Nicholas Cuyler was born in June 1716. He was the last child born to the marriage of Albany residents Abraham and Catharina Bleecker Cuyler. His mother was in her mid-forties at the time of his birth.
In May 1745 he was a decade older than most Albany grooms when he married a much younger Maria Schuyler. By 1748, the marriage had produced three children who were baptized at the Albany Dutch church where he was a member, pewholder, and elder. However, the marriage was short-lived as Maria died in early 1750 at the age of twenty-four.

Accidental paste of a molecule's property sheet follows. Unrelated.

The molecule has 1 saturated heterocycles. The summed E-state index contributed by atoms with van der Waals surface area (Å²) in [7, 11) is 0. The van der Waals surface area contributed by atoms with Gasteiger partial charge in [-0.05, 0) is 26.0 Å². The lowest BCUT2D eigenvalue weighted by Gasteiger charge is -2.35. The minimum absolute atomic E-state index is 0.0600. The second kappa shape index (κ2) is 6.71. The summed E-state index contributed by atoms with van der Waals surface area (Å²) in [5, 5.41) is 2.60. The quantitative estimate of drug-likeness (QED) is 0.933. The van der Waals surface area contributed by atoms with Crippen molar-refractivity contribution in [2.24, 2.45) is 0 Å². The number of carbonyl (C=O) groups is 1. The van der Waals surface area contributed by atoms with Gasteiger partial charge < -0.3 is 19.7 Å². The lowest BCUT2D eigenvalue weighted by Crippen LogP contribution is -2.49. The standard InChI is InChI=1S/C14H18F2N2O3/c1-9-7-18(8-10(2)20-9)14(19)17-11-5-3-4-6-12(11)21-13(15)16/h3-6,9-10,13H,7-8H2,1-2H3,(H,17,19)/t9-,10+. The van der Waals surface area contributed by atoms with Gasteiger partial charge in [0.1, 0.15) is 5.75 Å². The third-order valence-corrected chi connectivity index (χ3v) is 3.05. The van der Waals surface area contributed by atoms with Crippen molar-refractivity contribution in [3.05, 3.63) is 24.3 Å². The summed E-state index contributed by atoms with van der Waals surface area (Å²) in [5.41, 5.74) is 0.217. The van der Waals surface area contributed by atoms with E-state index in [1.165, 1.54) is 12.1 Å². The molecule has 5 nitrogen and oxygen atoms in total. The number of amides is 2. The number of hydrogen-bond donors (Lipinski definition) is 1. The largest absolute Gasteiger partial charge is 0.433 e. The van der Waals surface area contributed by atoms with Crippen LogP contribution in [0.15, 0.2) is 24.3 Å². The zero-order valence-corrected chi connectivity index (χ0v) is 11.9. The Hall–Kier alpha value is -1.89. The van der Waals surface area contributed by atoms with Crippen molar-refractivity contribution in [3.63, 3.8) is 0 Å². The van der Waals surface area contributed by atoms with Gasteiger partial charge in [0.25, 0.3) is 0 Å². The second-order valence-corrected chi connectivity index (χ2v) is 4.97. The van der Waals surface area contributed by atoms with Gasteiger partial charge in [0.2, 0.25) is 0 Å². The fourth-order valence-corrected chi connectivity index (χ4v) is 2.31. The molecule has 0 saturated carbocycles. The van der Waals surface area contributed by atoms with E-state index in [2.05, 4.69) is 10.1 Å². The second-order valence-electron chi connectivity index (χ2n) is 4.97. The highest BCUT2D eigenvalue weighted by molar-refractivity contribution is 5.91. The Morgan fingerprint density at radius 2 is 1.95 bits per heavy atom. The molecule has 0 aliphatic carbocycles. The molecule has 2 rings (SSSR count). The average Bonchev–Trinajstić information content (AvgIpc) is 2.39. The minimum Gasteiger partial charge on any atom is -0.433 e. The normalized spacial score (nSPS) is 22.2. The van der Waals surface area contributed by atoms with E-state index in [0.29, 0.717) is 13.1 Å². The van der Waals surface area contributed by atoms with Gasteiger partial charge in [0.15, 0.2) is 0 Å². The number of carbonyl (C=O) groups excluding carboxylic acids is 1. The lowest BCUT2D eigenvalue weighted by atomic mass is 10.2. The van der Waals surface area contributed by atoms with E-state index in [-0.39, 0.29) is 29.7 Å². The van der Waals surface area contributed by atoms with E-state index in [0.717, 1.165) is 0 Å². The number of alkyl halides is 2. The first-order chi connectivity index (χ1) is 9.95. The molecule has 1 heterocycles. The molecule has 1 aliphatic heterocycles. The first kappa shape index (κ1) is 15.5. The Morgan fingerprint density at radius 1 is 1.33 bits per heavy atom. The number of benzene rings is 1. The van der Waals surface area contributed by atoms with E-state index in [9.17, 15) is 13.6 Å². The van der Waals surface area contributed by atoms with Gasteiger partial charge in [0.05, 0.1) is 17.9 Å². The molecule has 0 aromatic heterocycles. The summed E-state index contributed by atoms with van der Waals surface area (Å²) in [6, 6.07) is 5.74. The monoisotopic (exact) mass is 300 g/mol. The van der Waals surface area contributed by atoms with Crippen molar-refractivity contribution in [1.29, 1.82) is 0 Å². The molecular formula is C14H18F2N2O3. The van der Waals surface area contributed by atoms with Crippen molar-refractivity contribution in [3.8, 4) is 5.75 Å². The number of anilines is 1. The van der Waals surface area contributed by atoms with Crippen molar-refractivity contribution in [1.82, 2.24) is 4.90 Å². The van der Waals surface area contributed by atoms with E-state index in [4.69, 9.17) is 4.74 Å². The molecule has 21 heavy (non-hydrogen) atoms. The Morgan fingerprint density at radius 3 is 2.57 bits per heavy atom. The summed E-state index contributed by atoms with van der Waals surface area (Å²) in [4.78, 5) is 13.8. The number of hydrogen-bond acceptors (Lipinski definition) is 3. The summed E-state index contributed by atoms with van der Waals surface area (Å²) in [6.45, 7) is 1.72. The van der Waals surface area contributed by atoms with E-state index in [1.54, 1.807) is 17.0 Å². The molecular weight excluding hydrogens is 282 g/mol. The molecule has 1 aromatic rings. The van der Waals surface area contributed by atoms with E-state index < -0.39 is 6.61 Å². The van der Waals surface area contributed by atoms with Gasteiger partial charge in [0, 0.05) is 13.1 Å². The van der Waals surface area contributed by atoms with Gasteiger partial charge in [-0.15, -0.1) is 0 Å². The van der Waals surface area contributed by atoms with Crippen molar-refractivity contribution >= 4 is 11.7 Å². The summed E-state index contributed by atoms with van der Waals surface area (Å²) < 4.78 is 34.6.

These Cuylers were living in the State Street home he inherited along with external real estate from his father. He was identified as a merchant on a number of survey documents. Although his holdings were quite valuable, he did not hold community leadership positions. Instead, he served in the militia and as a firemaster. In 1763, his name appeared on a list of Albany freeholders.
In 1770, a large stock of his flour was included in a cargo that an Albany ship carried to the West Indies. After the early 1770s, his name dropped from Albany rolls. Nicholas Cuyler was dead by 1799 when his "heirs" were listed on an Albany assessment list.
first posted: 4/30/05; updated 10/14/09